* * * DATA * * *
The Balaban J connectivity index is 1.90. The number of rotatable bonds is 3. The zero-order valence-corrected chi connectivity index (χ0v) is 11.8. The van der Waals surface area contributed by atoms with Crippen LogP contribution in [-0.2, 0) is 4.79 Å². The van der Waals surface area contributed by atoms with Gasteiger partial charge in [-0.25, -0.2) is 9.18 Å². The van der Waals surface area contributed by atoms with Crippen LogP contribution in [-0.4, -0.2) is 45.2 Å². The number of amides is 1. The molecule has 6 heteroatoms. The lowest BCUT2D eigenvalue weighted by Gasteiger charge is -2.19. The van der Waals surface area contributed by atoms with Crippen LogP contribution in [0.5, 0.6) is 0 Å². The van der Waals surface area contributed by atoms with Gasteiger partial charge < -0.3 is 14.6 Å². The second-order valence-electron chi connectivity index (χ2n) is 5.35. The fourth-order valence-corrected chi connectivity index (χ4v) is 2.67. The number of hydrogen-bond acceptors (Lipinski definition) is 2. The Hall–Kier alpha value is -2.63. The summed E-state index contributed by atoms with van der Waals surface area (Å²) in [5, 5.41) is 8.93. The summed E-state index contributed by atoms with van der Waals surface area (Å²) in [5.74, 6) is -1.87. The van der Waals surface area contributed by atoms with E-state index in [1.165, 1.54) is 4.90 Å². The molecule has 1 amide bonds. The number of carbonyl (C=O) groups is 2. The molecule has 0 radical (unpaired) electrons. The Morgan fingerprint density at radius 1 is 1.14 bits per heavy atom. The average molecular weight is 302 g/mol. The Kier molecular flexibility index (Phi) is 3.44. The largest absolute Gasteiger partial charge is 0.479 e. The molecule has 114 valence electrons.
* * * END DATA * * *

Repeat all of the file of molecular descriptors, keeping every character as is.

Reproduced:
The Balaban J connectivity index is 1.90. The number of rotatable bonds is 3. The zero-order valence-corrected chi connectivity index (χ0v) is 11.8. The van der Waals surface area contributed by atoms with Crippen LogP contribution in [-0.2, 0) is 4.79 Å². The van der Waals surface area contributed by atoms with Gasteiger partial charge in [-0.25, -0.2) is 9.18 Å². The van der Waals surface area contributed by atoms with Crippen LogP contribution in [-0.4, -0.2) is 45.2 Å². The number of amides is 1. The molecule has 6 heteroatoms. The lowest BCUT2D eigenvalue weighted by Gasteiger charge is -2.19. The van der Waals surface area contributed by atoms with Crippen LogP contribution in [0.5, 0.6) is 0 Å². The van der Waals surface area contributed by atoms with Gasteiger partial charge < -0.3 is 14.6 Å². The second-order valence-electron chi connectivity index (χ2n) is 5.35. The fourth-order valence-corrected chi connectivity index (χ4v) is 2.67. The number of hydrogen-bond acceptors (Lipinski definition) is 2. The Hall–Kier alpha value is -2.63. The summed E-state index contributed by atoms with van der Waals surface area (Å²) in [5, 5.41) is 8.93. The summed E-state index contributed by atoms with van der Waals surface area (Å²) in [5.74, 6) is -1.87. The van der Waals surface area contributed by atoms with E-state index in [1.165, 1.54) is 4.90 Å². The molecule has 1 amide bonds. The number of carbonyl (C=O) groups is 2. The molecule has 0 radical (unpaired) electrons. The Morgan fingerprint density at radius 1 is 1.14 bits per heavy atom. The average molecular weight is 302 g/mol. The Kier molecular flexibility index (Phi) is 3.44. The largest absolute Gasteiger partial charge is 0.479 e. The molecule has 114 valence electrons.